Achalasia. Never heard of it? Sounds a bit like some 70’s prog rock outfit don’t you think? I had not heard of it either until about this time last year. I stepped off the X-Ray machine to be told that I probably had it but I would need more tests to confirm the diagnosis. I’ll let you Google the finer points but in a nutshell – faulty oesophagus, progressive, incurable, and needed surgery. Hmmm.
People get news like that all the time don’t they? Some news much worse than mine.
I know what you are thinking. Here comes the uplifting story of one man’s triumph in adversity. An inspiring example to all those facing such battles. Well, not quite.
Sure, I had the op, took a few months to recover and now (thankfully) I have my life back to normal. Thing is, I always feel a little uneasy about the effect stories like mine might have on other folks similarly afflicted. It would be easy to dramatise it. You know, turn myself into some kind of medical miracle combined with a superhero? An example to you all of the power of positive thought/prayer/miracles of modern medicine (delete as applicable). However, the human being is a complex creature. We are not all wired up the same way and what works for one person does not necessarily work for another.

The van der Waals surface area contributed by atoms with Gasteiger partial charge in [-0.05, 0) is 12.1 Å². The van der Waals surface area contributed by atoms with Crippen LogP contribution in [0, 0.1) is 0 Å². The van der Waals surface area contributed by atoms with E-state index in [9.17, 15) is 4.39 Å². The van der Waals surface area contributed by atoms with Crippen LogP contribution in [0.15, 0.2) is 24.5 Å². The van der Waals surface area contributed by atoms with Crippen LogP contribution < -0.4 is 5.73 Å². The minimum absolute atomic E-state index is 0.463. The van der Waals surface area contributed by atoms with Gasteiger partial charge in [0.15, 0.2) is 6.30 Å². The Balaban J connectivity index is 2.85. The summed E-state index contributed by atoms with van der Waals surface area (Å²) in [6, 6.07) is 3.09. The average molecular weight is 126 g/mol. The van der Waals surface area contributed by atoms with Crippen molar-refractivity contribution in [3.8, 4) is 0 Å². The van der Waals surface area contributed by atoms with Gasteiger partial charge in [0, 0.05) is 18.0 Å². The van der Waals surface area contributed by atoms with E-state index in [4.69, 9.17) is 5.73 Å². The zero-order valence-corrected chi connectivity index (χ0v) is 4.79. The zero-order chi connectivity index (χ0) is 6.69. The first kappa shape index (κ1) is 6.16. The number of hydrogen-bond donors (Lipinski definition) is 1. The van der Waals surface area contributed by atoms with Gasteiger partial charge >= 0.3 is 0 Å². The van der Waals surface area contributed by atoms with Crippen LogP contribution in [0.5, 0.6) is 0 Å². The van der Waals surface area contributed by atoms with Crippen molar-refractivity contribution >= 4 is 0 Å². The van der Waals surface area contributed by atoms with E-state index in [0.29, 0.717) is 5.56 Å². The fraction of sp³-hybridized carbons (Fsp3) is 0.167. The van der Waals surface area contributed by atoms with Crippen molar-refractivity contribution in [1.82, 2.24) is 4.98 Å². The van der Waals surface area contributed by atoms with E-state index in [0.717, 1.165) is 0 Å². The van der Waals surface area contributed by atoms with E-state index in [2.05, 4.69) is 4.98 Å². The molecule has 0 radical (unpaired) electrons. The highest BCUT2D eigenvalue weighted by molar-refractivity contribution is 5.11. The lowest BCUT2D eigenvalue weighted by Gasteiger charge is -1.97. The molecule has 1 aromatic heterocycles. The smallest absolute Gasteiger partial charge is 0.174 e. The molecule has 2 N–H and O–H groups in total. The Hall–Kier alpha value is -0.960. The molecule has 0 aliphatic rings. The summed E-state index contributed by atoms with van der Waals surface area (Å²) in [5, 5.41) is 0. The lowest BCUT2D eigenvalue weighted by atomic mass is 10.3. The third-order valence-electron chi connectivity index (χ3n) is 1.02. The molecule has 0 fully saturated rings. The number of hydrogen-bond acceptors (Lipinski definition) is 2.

I sometimes wonder what effect the ‘superheroes’ have on those less robust and more sensitive folks. If you are struggling to cope with your bad news, is the guy swimming the Amazon – despite only having one leg and some rare form of leukaemia – necessarily what you want to hear about? I don’t know about you, but I reckon it is just as likely to make some folks feel totally inadequate as it is to inspire or empower them.
It is very easy to take a hard line with people who seem more mentally fragile than you.
‘Pull yourself together!’
‘Get over it dude!’
‘Hey, have you seen this guy swimming the Amazon with only one leg and some rare form of leukaemia? Now that man has problems! You don’t see him moping around feeling sorry for himself, do you?’
Just take a moment to think whether any of those are helpful, constructive or even friendly things to say to someone in obvious turmoil or distress. Nope, that’s right, they’re not.
Next time you hear of a friend or loved one receiving bad news, please remember that not everyone can swim the Amazon, and that’s ok. Some might need you to be a buoyancy aid and others might need you to be a boat. As long as you help them keep their head above the water, you are doing the right thing.